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dc.contributor.authorIsaacs, Dominic P.
dc.contributor.authorXiang, Liuruimin
dc.contributor.authorHariharan, Ashwini
dc.contributor.authorLongden, Thomas A.
dc.date.accessioned2024-05-23T16:04:57Z
dc.date.available2024-05-23T16:04:57Z
dc.date.issued2024-04-05
dc.identifier.urihttp://hdl.handle.net/10713/22449
dc.descriptionAmerican Physiological Society. April 5, 2024.en_US
dc.description.abstractThe brain has evolved mechanisms to dynamically modify local blood flow, thus enabling the timely delivery of energy substrates and the rapid clearance of byproducts in response to the highly fluctuating metabolic demands of cognition and behavior. Several such neurovascular coupling mechanisms have been identified, but vascular signal transduction and transmission mechanisms that enable acute dilation of penetrating arterioles remote from sites of increased neuronal activity are unclear. Given the exponential relationship between vessel diameter and blood flow, tight control of arteriole membrane potential and diameter is a crucial aspect of neurovascular coupling. However, the relatively sparse spatial arrangement of arterioles contrasts with the vast plexus of capillaries, and recent evidence suggests that capillaries play a major role in sensing neural activity and transmitting signals to modify the contractile state of mural cells on upstream vessels. Thin-strand pericyte processes cover around 90% of the capillary bed but their specific contributions to blood flow control are not understood. We hypothesized that thin-strand pericytes could play a role in sensing and transmitting blood flow control signals from neurons back to the electromechanical controller of blood flow , upstream PA and contractile pericytes. We first wondered whether we could probe for the existence of a functional vascular relay between pericytes and arterioles using focal optogenetics. To do this we developed a mouse line expressing ArchT-EGFP optically driven proton pump in mural cells (shown below). We targted pericytes in this mouse with focal 561 nm laser to excite ArchT while monitoring the feeding PA for dynamics. After observing evidence for a functional electrical network coupling pericyte-ArchT activation to PA dilation we moved on to determine if this system operated in a physiological scenario. We assayed neurovascular coupling in several mouse models, including awake mice receiving whisker stimulus and anesthetized Thy1-ChR2-EYFP mice where we excited the cortex with 488 nm point-scanning. We found using a conditional expressed dominant negative KATP channel in mural cells (pericytes and smooth muscle cells) that the initial phase of the bi-phasic response to sensory stimulation was diminished. Next we physically disrupted pericytes via laser ablation, which reduced the PA dilation associated with an optogenetic impulse in neural activity. The effect of laser ablation was lost with the inclusion of glibenclamide in the agar, implicating the pericyte KATP channel specifically in mediating a component of neurovascular coupling in mouse cortexen_US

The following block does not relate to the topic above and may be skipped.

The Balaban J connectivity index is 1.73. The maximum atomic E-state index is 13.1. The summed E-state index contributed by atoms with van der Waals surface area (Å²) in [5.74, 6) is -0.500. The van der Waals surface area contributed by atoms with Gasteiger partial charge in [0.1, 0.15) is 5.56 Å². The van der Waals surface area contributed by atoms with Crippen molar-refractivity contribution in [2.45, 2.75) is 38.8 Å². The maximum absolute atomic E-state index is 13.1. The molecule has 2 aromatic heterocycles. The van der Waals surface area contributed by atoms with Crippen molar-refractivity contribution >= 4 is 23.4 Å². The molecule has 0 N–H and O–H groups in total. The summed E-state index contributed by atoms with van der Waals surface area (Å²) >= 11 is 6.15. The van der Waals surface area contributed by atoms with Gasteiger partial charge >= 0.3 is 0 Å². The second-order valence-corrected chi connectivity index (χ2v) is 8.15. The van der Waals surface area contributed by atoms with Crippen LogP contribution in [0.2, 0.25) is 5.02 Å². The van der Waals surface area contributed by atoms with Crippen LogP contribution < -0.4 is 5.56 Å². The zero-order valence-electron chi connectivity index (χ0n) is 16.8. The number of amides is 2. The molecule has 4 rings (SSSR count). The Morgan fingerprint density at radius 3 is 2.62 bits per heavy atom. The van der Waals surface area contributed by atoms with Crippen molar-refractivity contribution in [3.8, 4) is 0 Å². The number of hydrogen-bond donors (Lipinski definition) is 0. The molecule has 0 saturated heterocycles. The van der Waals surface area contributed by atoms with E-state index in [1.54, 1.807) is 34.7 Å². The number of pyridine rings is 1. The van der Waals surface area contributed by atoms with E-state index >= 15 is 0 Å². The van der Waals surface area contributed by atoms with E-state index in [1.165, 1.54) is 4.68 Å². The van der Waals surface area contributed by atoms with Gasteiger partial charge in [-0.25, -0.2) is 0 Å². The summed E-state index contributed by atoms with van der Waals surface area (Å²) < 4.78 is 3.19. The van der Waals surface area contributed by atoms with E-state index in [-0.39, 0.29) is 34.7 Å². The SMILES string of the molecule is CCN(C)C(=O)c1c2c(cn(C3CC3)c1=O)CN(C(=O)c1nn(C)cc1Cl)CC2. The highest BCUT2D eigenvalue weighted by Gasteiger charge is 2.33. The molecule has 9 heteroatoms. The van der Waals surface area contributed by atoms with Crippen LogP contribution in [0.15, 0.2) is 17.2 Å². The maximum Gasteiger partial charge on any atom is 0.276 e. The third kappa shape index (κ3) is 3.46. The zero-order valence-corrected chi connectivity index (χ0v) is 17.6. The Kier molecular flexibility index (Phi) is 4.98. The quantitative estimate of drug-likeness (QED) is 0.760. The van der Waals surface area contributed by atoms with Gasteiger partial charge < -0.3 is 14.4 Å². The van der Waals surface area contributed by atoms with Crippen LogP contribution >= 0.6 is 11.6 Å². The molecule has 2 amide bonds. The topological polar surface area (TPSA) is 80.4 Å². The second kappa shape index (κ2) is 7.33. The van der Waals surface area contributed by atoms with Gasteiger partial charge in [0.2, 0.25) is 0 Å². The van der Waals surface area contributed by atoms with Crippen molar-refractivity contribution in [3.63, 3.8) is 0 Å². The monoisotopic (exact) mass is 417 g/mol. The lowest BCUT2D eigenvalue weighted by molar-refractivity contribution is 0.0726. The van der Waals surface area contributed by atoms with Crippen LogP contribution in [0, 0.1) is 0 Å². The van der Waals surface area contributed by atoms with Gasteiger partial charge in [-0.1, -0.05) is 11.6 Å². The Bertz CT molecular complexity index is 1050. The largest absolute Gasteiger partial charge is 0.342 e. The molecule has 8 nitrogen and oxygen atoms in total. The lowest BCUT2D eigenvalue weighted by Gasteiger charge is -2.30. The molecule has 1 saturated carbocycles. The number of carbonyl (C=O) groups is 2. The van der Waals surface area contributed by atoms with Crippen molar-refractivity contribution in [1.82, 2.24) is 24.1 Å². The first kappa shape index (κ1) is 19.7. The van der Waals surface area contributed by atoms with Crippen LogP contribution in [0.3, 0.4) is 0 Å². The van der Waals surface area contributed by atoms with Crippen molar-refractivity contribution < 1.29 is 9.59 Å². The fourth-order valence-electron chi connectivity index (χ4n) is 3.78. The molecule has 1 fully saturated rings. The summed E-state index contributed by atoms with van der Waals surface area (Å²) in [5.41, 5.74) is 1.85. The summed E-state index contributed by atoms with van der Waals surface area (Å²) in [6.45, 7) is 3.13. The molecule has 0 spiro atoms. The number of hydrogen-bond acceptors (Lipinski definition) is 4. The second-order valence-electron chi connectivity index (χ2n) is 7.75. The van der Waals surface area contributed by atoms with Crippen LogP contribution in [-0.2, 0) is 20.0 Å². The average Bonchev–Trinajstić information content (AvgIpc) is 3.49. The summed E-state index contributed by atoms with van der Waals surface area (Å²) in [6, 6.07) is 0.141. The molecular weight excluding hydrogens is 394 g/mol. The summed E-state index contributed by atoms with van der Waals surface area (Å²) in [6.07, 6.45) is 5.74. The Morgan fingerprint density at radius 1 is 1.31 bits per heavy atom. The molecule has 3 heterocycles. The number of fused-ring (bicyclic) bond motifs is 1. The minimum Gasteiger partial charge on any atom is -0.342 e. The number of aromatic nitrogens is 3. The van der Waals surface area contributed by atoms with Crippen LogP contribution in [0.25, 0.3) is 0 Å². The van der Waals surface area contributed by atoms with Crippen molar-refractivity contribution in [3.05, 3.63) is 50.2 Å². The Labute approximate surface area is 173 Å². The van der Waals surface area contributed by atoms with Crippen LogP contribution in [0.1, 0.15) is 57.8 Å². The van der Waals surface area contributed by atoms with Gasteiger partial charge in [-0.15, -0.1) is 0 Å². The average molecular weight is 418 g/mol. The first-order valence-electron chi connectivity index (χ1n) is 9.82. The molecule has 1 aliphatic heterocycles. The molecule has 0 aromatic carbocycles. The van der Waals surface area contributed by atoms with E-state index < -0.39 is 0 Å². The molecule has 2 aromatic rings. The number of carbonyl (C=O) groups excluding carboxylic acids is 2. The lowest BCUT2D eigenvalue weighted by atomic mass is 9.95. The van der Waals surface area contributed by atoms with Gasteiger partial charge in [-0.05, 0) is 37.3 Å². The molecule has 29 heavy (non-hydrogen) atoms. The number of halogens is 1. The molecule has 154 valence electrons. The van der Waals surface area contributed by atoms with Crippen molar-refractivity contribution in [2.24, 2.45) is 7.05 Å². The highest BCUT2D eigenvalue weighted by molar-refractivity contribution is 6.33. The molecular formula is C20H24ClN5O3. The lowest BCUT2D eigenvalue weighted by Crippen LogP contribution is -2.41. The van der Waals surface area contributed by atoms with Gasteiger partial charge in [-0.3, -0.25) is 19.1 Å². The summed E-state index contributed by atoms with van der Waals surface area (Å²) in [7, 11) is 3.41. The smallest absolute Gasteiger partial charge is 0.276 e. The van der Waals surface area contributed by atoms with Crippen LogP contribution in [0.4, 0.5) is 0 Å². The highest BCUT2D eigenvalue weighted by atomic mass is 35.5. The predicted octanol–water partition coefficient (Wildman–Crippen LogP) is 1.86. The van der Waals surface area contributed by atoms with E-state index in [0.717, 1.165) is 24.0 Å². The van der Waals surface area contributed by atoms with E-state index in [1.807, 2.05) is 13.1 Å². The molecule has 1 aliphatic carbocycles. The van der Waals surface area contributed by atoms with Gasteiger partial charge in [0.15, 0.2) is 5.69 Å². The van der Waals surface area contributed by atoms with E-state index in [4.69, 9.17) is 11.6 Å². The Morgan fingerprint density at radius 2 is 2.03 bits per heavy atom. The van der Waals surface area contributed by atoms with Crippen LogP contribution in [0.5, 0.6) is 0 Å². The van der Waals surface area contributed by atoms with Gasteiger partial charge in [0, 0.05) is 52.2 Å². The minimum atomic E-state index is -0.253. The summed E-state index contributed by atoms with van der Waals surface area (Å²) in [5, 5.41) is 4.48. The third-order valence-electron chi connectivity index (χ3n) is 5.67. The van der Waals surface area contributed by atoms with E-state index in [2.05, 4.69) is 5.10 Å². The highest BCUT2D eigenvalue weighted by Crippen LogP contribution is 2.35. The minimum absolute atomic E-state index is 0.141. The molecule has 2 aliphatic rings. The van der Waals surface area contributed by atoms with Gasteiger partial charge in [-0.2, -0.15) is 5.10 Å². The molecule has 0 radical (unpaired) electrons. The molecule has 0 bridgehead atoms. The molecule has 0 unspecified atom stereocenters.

dc.language.isoen_USen_US
dc.rightsAttribution-NonCommercial-NoDerivatives 4.0 International*
dc.rights.urihttp://creativecommons.org/licenses/by-nc-nd/4.0/*
dc.subject.meshNeurovascular Couplingen_US
dc.subject.meshCerebrovascular Circulationen_US
dc.subject.meshKATP Channelsen_US
dc.subject.meshNeural Pathwaysen_US
dc.titleA KATP channel-Dependent Electrical Signaling Network Links Capillary Pericytes to Arterioles During Neurovascular Couplingen_US
dc.typePoster/Presentationen_US
refterms.dateFOA2024-05-23T16:04:58Z


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Attribution-NonCommercial-NoDerivatives 4.0 International
Except where otherwise noted, this item's license is described as Attribution-NonCommercial-NoDerivatives 4.0 International